Busch has attended a variety of events to stimulate his recovery and enjoyed an evening at the rodeo over the weekend. But his visit to Charlotte Motor Speedway on Tuesday for its 10th annual honoring of Breast Cancer Awareness Month was Busch’s first official appearance as a NASCAR driver since his injury.

He attended for the second consecutive year as part of his “Window of Hope” program in which all the window nets on the Cup cars will be pink meshing in next week’s race on The Roval at Charlotte. Busch credited the Toyota Performance Center at TRD’s North Carolina headquarters for helping his recovery and getting him out to events again.

“I feel hopeful. I know I have more doctor visits and distance to go, and I keep pushing each week,” Busch said. “And TPC, Toyota Performance Center, has been a group of angels with the workouts and the vestibular workouts, different nutrition as well and different supplements and things to help everything rebalance with my vision, my hearing. Just my overall balance in general.”

He said his vision is nearly 20/20 in one eye, but his other eye has been lagging behind in recovery. Busch also said he wasn’t sure why he was injured in what appeared to be a routine backing of his car into the wall during a spin in qualifying.

NASCAR this year introduced its Next Gen car that was designed to cut costs and level the playing field, but the safety of the spec car has been under fire since Busch’s crash. Drivers have complained they feel the impact much more in crashes than they did in the old car, and a rash of blown tires and broken parts has plagued the first four races of the playoffs.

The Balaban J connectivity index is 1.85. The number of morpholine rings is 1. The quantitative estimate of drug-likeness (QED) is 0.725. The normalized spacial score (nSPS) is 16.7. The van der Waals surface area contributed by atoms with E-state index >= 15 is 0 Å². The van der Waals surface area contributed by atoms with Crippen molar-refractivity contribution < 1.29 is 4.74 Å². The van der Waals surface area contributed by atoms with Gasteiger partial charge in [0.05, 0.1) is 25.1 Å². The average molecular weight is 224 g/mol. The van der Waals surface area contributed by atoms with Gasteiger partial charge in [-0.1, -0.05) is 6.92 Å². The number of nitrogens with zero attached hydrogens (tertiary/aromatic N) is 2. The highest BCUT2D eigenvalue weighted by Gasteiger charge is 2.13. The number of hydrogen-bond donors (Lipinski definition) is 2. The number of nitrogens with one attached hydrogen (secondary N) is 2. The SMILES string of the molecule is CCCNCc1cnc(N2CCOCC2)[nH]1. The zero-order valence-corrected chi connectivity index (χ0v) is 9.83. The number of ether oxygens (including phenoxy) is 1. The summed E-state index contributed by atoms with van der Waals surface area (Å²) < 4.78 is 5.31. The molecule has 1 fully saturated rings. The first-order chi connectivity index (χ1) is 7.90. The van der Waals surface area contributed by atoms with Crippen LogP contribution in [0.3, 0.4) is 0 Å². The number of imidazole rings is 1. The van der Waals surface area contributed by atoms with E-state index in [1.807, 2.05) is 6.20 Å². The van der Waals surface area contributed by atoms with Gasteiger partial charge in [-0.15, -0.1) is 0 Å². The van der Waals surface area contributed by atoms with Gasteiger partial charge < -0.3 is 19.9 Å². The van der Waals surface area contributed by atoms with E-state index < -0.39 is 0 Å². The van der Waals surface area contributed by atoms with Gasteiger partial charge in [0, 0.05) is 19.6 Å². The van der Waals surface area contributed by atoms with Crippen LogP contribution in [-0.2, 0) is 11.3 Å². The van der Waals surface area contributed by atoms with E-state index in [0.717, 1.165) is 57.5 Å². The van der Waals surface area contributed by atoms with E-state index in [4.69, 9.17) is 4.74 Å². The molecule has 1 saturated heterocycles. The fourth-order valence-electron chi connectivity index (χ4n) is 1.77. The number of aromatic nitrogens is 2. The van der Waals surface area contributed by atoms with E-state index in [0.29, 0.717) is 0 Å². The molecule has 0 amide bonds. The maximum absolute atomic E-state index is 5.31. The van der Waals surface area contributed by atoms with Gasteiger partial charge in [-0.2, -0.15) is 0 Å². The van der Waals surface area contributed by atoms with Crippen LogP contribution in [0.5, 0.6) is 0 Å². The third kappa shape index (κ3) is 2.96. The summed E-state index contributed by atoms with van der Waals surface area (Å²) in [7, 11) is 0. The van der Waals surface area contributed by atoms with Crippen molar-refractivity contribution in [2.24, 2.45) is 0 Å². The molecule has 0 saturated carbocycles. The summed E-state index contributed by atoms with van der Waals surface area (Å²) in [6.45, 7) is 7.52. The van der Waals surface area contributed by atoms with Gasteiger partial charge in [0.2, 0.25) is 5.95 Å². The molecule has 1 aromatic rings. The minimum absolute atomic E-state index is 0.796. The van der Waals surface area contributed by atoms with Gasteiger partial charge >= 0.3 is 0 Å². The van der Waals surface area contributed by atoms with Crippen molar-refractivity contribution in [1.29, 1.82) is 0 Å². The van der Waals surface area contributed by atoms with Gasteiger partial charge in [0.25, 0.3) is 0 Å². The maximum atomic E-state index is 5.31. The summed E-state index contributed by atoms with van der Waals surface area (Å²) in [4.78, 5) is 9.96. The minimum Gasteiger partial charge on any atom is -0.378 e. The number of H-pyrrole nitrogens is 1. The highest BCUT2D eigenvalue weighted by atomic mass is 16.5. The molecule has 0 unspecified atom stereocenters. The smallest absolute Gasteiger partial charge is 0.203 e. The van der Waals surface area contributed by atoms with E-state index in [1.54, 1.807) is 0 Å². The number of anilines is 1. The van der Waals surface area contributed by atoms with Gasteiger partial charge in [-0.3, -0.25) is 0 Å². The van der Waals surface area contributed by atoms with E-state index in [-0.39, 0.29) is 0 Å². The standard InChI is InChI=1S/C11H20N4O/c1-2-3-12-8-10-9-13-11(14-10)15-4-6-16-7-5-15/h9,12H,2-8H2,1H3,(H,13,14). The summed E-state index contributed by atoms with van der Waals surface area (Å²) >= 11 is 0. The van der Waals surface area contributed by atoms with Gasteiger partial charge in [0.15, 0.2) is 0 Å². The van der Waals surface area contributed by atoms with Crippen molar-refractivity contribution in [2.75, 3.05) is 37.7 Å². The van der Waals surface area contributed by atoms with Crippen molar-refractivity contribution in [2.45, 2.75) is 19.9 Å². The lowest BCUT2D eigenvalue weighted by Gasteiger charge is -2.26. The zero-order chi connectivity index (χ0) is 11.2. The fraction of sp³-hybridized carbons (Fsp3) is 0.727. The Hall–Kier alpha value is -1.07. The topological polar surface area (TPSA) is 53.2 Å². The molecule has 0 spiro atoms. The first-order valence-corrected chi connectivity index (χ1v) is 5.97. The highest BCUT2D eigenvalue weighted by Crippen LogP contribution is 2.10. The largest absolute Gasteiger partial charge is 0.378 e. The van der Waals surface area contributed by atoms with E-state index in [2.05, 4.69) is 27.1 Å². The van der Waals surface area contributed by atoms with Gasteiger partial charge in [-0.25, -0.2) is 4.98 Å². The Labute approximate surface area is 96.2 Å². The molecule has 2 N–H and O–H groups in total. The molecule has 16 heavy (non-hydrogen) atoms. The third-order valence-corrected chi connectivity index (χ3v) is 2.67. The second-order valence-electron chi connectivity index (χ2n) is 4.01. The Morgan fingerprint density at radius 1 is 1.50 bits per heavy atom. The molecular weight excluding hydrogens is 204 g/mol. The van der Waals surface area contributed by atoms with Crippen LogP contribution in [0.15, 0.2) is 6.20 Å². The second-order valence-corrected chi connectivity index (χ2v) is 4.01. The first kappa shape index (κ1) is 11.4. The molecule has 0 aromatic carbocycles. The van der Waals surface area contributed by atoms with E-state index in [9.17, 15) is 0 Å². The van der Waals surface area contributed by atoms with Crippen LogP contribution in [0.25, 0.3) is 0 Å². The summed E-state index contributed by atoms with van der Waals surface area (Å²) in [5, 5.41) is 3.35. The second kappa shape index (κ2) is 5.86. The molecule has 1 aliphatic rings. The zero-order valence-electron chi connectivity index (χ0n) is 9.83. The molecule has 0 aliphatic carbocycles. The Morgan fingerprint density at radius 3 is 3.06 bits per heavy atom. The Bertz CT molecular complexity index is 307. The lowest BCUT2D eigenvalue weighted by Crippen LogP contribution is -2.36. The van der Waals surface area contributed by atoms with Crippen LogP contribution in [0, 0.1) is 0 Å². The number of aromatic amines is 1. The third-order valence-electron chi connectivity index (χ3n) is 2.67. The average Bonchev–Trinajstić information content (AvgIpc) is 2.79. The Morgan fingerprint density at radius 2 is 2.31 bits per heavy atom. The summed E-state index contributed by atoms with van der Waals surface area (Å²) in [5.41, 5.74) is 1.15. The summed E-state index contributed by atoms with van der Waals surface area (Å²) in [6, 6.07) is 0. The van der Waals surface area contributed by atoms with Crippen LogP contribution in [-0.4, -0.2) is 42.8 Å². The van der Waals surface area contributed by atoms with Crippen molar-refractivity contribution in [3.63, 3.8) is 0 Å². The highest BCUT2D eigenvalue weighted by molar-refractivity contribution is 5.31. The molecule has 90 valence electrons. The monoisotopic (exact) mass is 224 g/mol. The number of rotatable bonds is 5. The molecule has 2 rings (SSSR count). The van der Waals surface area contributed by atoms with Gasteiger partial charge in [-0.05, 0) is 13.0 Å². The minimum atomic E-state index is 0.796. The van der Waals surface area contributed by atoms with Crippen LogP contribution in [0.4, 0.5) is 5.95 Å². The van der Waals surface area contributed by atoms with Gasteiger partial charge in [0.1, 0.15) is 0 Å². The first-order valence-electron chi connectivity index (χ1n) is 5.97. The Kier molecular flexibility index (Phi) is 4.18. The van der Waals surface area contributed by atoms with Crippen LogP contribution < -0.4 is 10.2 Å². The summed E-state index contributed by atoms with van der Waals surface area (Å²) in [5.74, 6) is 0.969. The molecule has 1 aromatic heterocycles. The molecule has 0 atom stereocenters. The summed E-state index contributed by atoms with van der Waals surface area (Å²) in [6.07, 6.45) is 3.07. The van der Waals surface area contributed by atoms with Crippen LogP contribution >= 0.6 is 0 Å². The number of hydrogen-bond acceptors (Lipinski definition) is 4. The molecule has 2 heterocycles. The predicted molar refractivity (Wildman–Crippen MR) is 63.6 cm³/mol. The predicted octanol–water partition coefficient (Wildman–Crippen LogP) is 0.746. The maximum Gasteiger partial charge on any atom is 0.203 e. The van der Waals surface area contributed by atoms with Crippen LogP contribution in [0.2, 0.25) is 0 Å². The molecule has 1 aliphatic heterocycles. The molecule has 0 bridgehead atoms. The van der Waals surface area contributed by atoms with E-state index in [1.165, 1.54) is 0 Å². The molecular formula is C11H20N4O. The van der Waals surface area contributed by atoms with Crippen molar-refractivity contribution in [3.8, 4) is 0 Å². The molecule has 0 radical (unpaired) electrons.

Busch said his concussion “is something I never knew would happen, as far as injury” and likened his health battle to that of the breast cancer survivors who aided him in painting the pit road walls at Charlotte pink for next week’s race.

“Each situation is different. It’s similar to a breast cancer survivor. Not every story is the same, not every injury is the same,” Busch said. “It’s not like a broken arm and then you get the cast taken off and can go bench press 300 pounds. It’s a process. I don’t know what journey I’m on, but I’m going to keep pushing.”

NASCAR Power Rankings: Denny Hamlin returns to first place

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Four races into the NASCAR Cup Series playoffs and drivers who are eligible to win the championship remain 0-for-4 in pursuit of race wins.